The Art of Misunderstanding by I On Kenya

Posted on March 31st, 2011
Categories: News

With over 50 tribes, and countless mother tongue languages in Kenya, most Kenyans use at least three languages in their daily lives.  Swahili and English are the national languages for all, or possibly, the languages of none.  Similar to the jack-of-all-trades, master of none, the lack of mastery of any languages has created a ‘lowest common denominator’ language where English is stretched and pulled in entirely new, and often surprising, directions.

One of these often mystifying strands is called ‘shrubbing’, where ‘S’ and ‘Sh’, and ‘R’s’ and ‘L’s’ are interchanged.  For example, I recently visited a restaurant in Nairobi that has a difficult to find entrance.  I asked the car park attendant where it was and he said ‘Over by the light’.  His name badge said ‘Ndegwa’, and I instantly translated ‘light’ to ‘right’.  I found two Americans, lost but very close to the unsigned entrance looking up in the air saying ‘Which light?’ I spoke to a confused sounding man recently who told me that he ‘fist from a sip on the lake’.  I discovered that he was a fisherman and his ‘sip’ was a so-called ‘ship’.

Similarly, when introduced to ‘Rucy’, translate before calling her ‘Rucy’, or you may find your new friend gives you a hostile and glassy stare.  If you are introduced to a ‘lodger’, do not assume that this person rents a room in a friend’s house.  However, if you meet a ‘Roger’ he might just be a rent paying houseguest.  Shrubbing, is, as you can see, a minefield.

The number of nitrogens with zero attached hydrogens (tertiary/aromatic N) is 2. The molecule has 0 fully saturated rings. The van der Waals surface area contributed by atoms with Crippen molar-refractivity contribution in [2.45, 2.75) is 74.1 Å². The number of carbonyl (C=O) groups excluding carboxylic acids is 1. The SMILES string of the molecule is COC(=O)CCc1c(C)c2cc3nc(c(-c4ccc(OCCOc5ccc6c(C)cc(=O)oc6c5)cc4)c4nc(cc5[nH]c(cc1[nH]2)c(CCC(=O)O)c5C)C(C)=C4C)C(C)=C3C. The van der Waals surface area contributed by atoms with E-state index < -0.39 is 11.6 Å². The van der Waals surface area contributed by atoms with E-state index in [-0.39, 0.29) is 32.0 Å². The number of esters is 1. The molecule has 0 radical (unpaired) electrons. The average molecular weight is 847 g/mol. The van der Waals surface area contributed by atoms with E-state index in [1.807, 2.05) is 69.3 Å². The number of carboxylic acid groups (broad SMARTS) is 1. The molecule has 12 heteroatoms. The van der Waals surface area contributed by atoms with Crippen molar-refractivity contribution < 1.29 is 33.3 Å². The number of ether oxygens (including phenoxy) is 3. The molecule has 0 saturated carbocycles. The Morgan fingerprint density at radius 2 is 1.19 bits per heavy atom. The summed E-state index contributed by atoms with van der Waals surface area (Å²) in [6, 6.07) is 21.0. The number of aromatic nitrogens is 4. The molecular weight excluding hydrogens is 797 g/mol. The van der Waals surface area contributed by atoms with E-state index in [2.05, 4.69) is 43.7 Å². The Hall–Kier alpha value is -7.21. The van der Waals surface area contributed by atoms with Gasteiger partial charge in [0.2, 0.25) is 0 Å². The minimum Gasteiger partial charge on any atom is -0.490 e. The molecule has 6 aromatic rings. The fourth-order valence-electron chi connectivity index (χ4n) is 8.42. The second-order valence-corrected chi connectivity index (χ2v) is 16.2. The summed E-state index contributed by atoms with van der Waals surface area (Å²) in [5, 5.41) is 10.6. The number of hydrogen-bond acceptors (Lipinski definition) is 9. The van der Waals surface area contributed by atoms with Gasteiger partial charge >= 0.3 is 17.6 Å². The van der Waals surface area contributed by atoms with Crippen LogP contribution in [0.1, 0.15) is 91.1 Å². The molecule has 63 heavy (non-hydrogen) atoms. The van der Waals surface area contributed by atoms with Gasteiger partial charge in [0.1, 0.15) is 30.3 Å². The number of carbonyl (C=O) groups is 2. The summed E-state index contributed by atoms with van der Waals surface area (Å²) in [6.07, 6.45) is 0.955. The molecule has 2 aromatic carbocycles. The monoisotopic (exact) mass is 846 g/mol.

Similarly, the interchangability of ‘he’ and ‘she’, leads to much confusion.  ‘I was talking to your husband today and I told her…’ ‘Who?’ ‘Your husband – I told her that I wanted a roan’ ‘What is a roan?’ ‘A roan for my reave – but she told me…’  It goes on and on and what should be clarified by communication becomes increasingly confused.  On correction of ‘she’ to ‘he’, the conversation continues ‘Ah yes – he told me, by the way, that my reave was ok, but she wanted to wait for the lains before giving the roan’.

Asking for things in writing is no better.  Many mother tongues are spelt phonetically and this has been transposed into English.  For example, I recently received a quote from a builder entitled ‘Brilding Clotation for Lesidense’.  The builder is a smart fellow, with glossy company stationary.  The heading, as I told him, really let his presentation down. ‘Ah – my clotations are all like that’ – as if the fault was with me for not understanding hislanguage.

I have given up correcting; being a champion of ‘proper English’ is a loosing, if not lost battle.  Kenyans are poli-lingual, and in the big picture, the message is usually, conveyed in a mishmash of languages which gets the basic message across.

Being almost monolingual, it is easy to criticise the juggling of many languages and the gaps and confusion that are thrown up.  I have learnt to embrace ‘shrubbing’ and actually love the chaos it can introduce into the conversation and have adopted an ‘if you can’t beat ‘em, join ‘em’ attitude – imagine, bling it on!

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